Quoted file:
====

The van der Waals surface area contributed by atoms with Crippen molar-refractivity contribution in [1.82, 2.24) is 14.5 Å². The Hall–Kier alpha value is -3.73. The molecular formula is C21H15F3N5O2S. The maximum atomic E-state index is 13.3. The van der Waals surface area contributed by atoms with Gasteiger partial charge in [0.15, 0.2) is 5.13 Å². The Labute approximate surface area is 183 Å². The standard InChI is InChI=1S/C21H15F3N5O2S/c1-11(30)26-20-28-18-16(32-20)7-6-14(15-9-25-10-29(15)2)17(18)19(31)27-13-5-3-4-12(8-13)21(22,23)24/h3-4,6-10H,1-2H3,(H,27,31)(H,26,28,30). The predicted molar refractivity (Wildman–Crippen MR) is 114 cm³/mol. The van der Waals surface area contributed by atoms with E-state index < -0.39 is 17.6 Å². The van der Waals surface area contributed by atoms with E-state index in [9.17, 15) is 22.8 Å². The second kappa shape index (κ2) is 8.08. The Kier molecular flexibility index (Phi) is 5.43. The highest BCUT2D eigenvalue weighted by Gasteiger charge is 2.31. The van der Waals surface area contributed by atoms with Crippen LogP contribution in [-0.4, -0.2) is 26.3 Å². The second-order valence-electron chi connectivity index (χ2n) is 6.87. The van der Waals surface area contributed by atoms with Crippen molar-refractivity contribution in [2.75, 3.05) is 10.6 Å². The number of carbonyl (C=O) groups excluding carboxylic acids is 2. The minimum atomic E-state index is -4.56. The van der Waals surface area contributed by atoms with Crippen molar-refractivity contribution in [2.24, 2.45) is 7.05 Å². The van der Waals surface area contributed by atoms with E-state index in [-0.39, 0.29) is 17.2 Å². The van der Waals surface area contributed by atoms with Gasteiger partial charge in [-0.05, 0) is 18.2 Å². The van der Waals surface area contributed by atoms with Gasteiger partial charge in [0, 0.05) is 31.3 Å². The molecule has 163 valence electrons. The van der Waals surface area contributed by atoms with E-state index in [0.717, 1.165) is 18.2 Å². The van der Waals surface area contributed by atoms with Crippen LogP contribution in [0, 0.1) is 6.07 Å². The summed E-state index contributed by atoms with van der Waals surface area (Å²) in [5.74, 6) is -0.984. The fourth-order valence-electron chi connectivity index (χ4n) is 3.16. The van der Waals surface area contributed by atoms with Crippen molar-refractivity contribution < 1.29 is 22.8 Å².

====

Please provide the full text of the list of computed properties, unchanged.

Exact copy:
The van der Waals surface area contributed by atoms with Crippen molar-refractivity contribution in [1.82, 2.24) is 14.5 Å². The Hall–Kier alpha value is -3.73. The molecular formula is C21H15F3N5O2S. The maximum atomic E-state index is 13.3. The van der Waals surface area contributed by atoms with Gasteiger partial charge in [0.15, 0.2) is 5.13 Å². The Labute approximate surface area is 183 Å². The standard InChI is InChI=1S/C21H15F3N5O2S/c1-11(30)26-20-28-18-16(32-20)7-6-14(15-9-25-10-29(15)2)17(18)19(31)27-13-5-3-4-12(8-13)21(22,23)24/h3-4,6-10H,1-2H3,(H,27,31)(H,26,28,30). The predicted molar refractivity (Wildman–Crippen MR) is 114 cm³/mol. The van der Waals surface area contributed by atoms with E-state index < -0.39 is 17.6 Å². The van der Waals surface area contributed by atoms with E-state index in [9.17, 15) is 22.8 Å². The second kappa shape index (κ2) is 8.08. The Kier molecular flexibility index (Phi) is 5.43. The highest BCUT2D eigenvalue weighted by Gasteiger charge is 2.31. The van der Waals surface area contributed by atoms with Crippen LogP contribution in [-0.4, -0.2) is 26.3 Å². The second-order valence-electron chi connectivity index (χ2n) is 6.87. The van der Waals surface area contributed by atoms with Crippen molar-refractivity contribution in [2.75, 3.05) is 10.6 Å². The number of carbonyl (C=O) groups excluding carboxylic acids is 2. The minimum atomic E-state index is -4.56. The van der Waals surface area contributed by atoms with Crippen molar-refractivity contribution in [2.24, 2.45) is 7.05 Å². The van der Waals surface area contributed by atoms with E-state index in [-0.39, 0.29) is 17.2 Å². The van der Waals surface area contributed by atoms with Gasteiger partial charge in [-0.05, 0) is 18.2 Å². The van der Waals surface area contributed by atoms with Gasteiger partial charge in [0, 0.05) is 31.3 Å². The molecule has 163 valence electrons. The van der Waals surface area contributed by atoms with E-state index in [0.717, 1.165) is 18.2 Å². The van der Waals surface area contributed by atoms with Crippen LogP contribution in [0, 0.1) is 6.07 Å². The summed E-state index contributed by atoms with van der Waals surface area (Å²) in [5.74, 6) is -0.984. The fourth-order valence-electron chi connectivity index (χ4n) is 3.16. The van der Waals surface area contributed by atoms with Crippen molar-refractivity contribution < 1.29 is 22.8 Å².